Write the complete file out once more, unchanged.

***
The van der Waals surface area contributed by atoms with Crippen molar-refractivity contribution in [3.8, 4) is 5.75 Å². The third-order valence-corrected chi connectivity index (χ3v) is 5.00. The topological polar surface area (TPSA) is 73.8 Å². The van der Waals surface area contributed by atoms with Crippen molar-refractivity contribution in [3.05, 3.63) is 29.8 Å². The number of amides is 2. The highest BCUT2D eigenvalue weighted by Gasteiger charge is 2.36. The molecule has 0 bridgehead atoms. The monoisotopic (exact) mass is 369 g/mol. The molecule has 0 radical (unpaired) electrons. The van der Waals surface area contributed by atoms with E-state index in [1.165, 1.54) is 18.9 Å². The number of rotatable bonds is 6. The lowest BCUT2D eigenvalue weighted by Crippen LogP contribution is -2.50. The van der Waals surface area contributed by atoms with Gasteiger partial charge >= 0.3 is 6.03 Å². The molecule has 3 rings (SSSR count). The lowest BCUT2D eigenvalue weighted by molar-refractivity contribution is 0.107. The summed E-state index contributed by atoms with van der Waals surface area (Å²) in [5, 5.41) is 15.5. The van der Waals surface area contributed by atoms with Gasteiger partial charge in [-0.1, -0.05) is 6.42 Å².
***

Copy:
The van der Waals surface area contributed by atoms with Crippen molar-refractivity contribution in [3.8, 4) is 5.75 Å². The third-order valence-corrected chi connectivity index (χ3v) is 5.00. The topological polar surface area (TPSA) is 73.8 Å². The van der Waals surface area contributed by atoms with Crippen molar-refractivity contribution in [3.05, 3.63) is 29.8 Å². The number of amides is 2. The highest BCUT2D eigenvalue weighted by Gasteiger charge is 2.36. The molecule has 0 bridgehead atoms. The monoisotopic (exact) mass is 369 g/mol. The molecule has 0 radical (unpaired) electrons. The van der Waals surface area contributed by atoms with E-state index in [1.165, 1.54) is 18.9 Å². The number of rotatable bonds is 6. The lowest BCUT2D eigenvalue weighted by Crippen LogP contribution is -2.50. The van der Waals surface area contributed by atoms with Gasteiger partial charge >= 0.3 is 6.03 Å². The molecule has 3 rings (SSSR count). The lowest BCUT2D eigenvalue weighted by molar-refractivity contribution is 0.107. The summed E-state index contributed by atoms with van der Waals surface area (Å²) in [5, 5.41) is 15.5. The van der Waals surface area contributed by atoms with Gasteiger partial charge in [-0.1, -0.05) is 6.42 Å².